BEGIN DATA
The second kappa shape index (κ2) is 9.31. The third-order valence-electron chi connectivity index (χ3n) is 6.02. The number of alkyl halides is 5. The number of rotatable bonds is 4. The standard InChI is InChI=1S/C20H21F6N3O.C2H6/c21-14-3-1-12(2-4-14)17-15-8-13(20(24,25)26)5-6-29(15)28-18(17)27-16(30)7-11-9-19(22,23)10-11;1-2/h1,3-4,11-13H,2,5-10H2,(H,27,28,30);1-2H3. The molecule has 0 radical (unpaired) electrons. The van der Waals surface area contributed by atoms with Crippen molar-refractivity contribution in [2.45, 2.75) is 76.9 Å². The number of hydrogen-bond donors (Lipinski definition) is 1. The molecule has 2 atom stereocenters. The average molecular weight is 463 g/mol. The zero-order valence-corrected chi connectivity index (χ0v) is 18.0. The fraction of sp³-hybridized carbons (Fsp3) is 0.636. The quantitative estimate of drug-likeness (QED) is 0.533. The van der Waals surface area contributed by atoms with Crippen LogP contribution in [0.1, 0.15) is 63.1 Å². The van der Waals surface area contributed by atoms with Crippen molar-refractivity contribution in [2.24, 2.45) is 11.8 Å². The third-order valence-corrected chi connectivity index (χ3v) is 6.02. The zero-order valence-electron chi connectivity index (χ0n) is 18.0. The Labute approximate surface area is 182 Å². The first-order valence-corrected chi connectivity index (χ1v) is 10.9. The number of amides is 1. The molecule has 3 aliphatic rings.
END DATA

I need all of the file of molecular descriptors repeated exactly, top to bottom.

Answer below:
The second kappa shape index (κ2) is 9.31. The third-order valence-electron chi connectivity index (χ3n) is 6.02. The number of alkyl halides is 5. The number of rotatable bonds is 4. The standard InChI is InChI=1S/C20H21F6N3O.C2H6/c21-14-3-1-12(2-4-14)17-15-8-13(20(24,25)26)5-6-29(15)28-18(17)27-16(30)7-11-9-19(22,23)10-11;1-2/h1,3-4,11-13H,2,5-10H2,(H,27,28,30);1-2H3. The molecule has 0 radical (unpaired) electrons. The van der Waals surface area contributed by atoms with Crippen molar-refractivity contribution in [2.45, 2.75) is 76.9 Å². The number of hydrogen-bond donors (Lipinski definition) is 1. The molecule has 2 atom stereocenters. The average molecular weight is 463 g/mol. The zero-order valence-corrected chi connectivity index (χ0v) is 18.0. The fraction of sp³-hybridized carbons (Fsp3) is 0.636. The quantitative estimate of drug-likeness (QED) is 0.533. The van der Waals surface area contributed by atoms with Crippen LogP contribution in [0.1, 0.15) is 63.1 Å². The van der Waals surface area contributed by atoms with Crippen molar-refractivity contribution in [2.24, 2.45) is 11.8 Å². The third-order valence-corrected chi connectivity index (χ3v) is 6.02. The zero-order valence-electron chi connectivity index (χ0n) is 18.0. The Labute approximate surface area is 182 Å². The first-order valence-corrected chi connectivity index (χ1v) is 10.9. The number of amides is 1. The molecule has 3 aliphatic rings.